In order to make this idea of “points at infinity” rigorous, we have to introduce a new coordinate system. We now describe points by (equivalence classes of) triples of field elements rather than pairs of field elements. The benefit of this added complexity is that points at infinity can be handled perfectly rigorously. Often the third coordinate can be ignored, but then you pay attention to it when you need to be careful.

In homogeneous coordinates, we consider two points (x, y, z) and (x′, y′, z′) equivalent if there is a λ ≠ 0 such that

(x, y, z) = (λx′, λy′, λz′).

Also, we require that not all three coordinates are 0, i.e. (0, 0, 0) is not an element of the projective plane.

We associate a point (x, y) with the triple (x, y, 1) and all its equivalents, i.e. all triples of the form (λx, λy, λ) with λ ≠ 0.

Points at infinity

A point at infinity is simply a point with third coordinate 0.

In the post mentioning Bézout’s theorem I said in passing that the lines y = 5 and y = 6 meet at infinity. Here’s how we can make this rigorous. The line y = 5 in the finite plane is the set of points of the form (x, 5), which embed in the projective plane as

(x, 5, 1)

and these points are equivalent to the set of points

(1, 5/x, 1/x)

Now take the limit as x → ∞ and we get (1, 0, 0). We consider this addition point to be part of the line y = 5 when the line is considered part of the projective plane. You can see that the line y = 6 contains the same point. So we can be very specific about where the lines y = 5 and y = 6 intersect: they intersect at (1, 0, 0).

You can go through a similar exercise to show that the lines y = x and y = x – 57 also intersect “at infinity” but at a different point at infinity, namely at (1, 1, 0) and its equivalents.This also shows that although the lines y = 5 and y = x both go off to infinity, they “reach” infinity at different points. The former goes to the point at infinity associated with horizontal lines and the latter goes to the point at infinity associated with 45 degree lines.

Note also that parallel lines meet at one point at infinity, not two. You might want to say, for example, that y = 5 and y = 6 meet twice, once at positive infinity and once at negative infinity. You could construct a system that works that way, but that’s not now projective planes work. Since non-zero multiples of a point are equivalent, (1, 0, 0) and (-1, 0, 0) are in the same equivalence class.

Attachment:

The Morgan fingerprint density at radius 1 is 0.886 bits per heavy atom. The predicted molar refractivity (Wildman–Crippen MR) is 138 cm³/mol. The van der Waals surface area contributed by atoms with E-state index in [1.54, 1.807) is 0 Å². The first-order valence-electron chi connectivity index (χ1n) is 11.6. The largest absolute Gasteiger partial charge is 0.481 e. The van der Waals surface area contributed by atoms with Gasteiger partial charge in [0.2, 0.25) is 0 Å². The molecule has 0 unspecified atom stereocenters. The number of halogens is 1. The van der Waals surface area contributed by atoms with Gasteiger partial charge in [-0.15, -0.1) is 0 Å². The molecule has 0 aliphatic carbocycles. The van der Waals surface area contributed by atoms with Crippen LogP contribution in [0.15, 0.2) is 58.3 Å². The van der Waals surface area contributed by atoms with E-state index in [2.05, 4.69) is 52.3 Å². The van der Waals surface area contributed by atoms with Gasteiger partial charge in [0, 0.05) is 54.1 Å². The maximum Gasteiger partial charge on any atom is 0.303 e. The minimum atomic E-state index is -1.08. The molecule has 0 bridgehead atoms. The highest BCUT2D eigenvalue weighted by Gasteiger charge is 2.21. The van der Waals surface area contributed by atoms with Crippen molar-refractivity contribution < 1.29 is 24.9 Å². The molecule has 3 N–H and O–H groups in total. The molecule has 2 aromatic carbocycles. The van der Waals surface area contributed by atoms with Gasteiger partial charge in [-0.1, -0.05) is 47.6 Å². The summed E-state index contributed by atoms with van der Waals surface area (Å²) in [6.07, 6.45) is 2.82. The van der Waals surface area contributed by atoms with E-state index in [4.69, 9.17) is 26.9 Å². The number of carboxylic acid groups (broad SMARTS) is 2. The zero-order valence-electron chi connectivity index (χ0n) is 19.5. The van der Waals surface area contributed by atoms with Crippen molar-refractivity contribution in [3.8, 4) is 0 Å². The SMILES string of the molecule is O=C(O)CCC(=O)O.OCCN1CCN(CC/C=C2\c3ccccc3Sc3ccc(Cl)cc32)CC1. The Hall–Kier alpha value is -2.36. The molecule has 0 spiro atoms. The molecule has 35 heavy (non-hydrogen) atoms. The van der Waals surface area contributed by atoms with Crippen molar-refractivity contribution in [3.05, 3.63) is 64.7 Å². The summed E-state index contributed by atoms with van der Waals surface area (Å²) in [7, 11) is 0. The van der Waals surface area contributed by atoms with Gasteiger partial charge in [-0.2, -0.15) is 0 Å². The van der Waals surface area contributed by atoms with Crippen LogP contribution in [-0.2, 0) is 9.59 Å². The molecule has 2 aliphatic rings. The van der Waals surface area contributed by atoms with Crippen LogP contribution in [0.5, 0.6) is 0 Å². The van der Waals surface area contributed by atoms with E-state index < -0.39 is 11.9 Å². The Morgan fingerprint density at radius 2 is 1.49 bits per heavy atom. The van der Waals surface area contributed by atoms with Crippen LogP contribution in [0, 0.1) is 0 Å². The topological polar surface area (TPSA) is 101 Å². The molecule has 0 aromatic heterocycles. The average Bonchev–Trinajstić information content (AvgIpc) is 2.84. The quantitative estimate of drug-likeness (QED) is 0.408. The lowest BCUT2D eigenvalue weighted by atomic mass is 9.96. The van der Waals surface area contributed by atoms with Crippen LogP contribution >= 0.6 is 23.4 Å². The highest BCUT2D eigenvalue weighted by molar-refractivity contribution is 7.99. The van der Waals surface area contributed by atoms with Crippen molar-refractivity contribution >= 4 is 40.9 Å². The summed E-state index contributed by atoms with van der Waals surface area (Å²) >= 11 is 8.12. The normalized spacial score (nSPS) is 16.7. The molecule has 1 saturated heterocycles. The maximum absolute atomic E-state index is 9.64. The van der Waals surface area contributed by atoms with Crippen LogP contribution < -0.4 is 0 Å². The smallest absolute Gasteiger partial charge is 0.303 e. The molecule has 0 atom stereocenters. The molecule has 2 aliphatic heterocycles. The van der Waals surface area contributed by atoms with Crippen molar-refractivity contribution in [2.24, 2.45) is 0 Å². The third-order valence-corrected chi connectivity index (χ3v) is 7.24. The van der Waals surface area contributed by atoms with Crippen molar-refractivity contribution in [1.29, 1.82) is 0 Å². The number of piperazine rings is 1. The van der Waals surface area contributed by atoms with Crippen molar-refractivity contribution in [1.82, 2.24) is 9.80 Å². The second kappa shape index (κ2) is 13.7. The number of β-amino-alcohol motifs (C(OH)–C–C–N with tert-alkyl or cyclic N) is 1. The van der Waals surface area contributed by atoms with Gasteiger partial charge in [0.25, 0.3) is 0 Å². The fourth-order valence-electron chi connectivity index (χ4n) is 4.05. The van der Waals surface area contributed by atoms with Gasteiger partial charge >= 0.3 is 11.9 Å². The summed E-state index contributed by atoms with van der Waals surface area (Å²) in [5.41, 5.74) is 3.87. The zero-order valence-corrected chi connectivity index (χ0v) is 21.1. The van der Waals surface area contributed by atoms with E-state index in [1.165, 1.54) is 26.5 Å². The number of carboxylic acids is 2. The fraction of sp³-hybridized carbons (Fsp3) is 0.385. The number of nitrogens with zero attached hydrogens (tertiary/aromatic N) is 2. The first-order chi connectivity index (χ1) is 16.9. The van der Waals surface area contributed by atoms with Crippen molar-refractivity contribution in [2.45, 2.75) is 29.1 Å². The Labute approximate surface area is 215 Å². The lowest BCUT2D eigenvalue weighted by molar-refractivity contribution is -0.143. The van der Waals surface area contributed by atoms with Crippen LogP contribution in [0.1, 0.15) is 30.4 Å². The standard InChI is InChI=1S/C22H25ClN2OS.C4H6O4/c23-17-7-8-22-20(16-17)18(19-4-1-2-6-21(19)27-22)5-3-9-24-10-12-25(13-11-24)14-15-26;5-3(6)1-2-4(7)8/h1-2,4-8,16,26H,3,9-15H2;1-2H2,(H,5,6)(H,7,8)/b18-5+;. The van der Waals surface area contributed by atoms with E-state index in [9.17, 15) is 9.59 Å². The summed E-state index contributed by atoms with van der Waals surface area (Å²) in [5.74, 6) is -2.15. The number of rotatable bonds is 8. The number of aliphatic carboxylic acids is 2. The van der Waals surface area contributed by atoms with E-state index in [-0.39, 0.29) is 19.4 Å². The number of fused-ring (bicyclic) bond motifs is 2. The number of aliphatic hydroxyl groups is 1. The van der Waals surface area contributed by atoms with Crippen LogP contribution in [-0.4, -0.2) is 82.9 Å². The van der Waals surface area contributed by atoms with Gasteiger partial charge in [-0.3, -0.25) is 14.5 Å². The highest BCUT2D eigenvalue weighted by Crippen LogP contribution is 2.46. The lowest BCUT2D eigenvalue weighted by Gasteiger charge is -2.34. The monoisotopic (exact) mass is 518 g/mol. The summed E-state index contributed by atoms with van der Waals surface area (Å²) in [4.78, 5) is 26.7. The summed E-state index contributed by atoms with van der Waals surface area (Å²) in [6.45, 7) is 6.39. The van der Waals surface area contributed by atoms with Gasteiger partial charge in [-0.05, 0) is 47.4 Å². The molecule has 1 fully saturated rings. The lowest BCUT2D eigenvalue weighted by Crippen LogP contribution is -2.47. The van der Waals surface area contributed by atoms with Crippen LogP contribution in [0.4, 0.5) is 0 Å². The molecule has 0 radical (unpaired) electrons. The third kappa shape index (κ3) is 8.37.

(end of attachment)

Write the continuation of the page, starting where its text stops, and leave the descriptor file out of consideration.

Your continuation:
See this post for practical examples of when you might choose to have one or two points at infinity depending on your application.

Finite projective planes

We can construct projective planes containing a finite number of points by repeating the construction above using a finite field F. Finding finite projective planes not isomorphic to one constructed this way is hard [1].

Let F be a finite field with q elements. Then q is necessarily either a prime or a power of a prime, though that fact isn’t needed here.

The points of the finite projective plane over F are the points of the finite plane over F, i.e. pairs of elements of F, and the additional “points at infinity.” We can say exactly what these points at infinity are and count them.

A point (x, y) is embedded in the projective plane as (x, y, 1) and all points in its equivalence class. So for starters we have at least q² points in the finite projective plane, one for each pair (x, y).

First consider the case x ≠ 0. Then (x, y, 1) is equivalent to (1, y/x, 1/x) and so without loss of generality we can assume x = 1 (the multiplicative identity of the field). So for each y, (1, y, 0) is a point at infinity. That gives us q more elements of the finite projective plane.

Next consider the case x = 0. Then (0, y, 0) is another point at infinity as long as y ≠ 0. It’s only one point, because all non-zero multiples of (0, 1, 0) are in the same equivalence class.

So all together we have q² + q + 1 points, represented by the following elements of their equivalence classes:

  • (x, y, 0) for all x, y in F,
  • (1, y, 0) for all y, and
  • (0, 1, 0).

Related posts

[1] There are for non-isomorphic finite projective planes of order 9, i.e. planes with 9² + 9 + 1 = 91 points. And there are other examples of finite projective planes not isomorphic to planes constructed as outlined here. However, so far all such planes have the same number of points as a finite projective plane constructed as above.

Fixed points of bilinear transformations

Introduction

I was puzzled the first time I saw bilinear transformations, also known as Möbius transformations. I was in a class where everything had been abstract and general, and suddenly thing got very concrete and specific. I wondered why we had changed gears, and I wondered how there could be much to say about something so simple.

A bilinear transformation f has the form

f(z) = \frac{az + b}{cz + d}

where adbc ≠ 0.

The answer to my questions, which I did not realize at the time, was that bilinear transformations come up very often in applications, if not directly then indirectly as useful tools. For example, the electrical engineer’s Smith chart is a bilinear transformation. Also, most of the mental math tricks given here amount to bilinear approximations. And the Blaschke factors I wrote about yesterday are bilinear transformations.

Fixed points

For this post I want to look at fixed points of bilinear transformations, solutions to f(x) = x where f is as above. This amounts to solving a quadratic equation.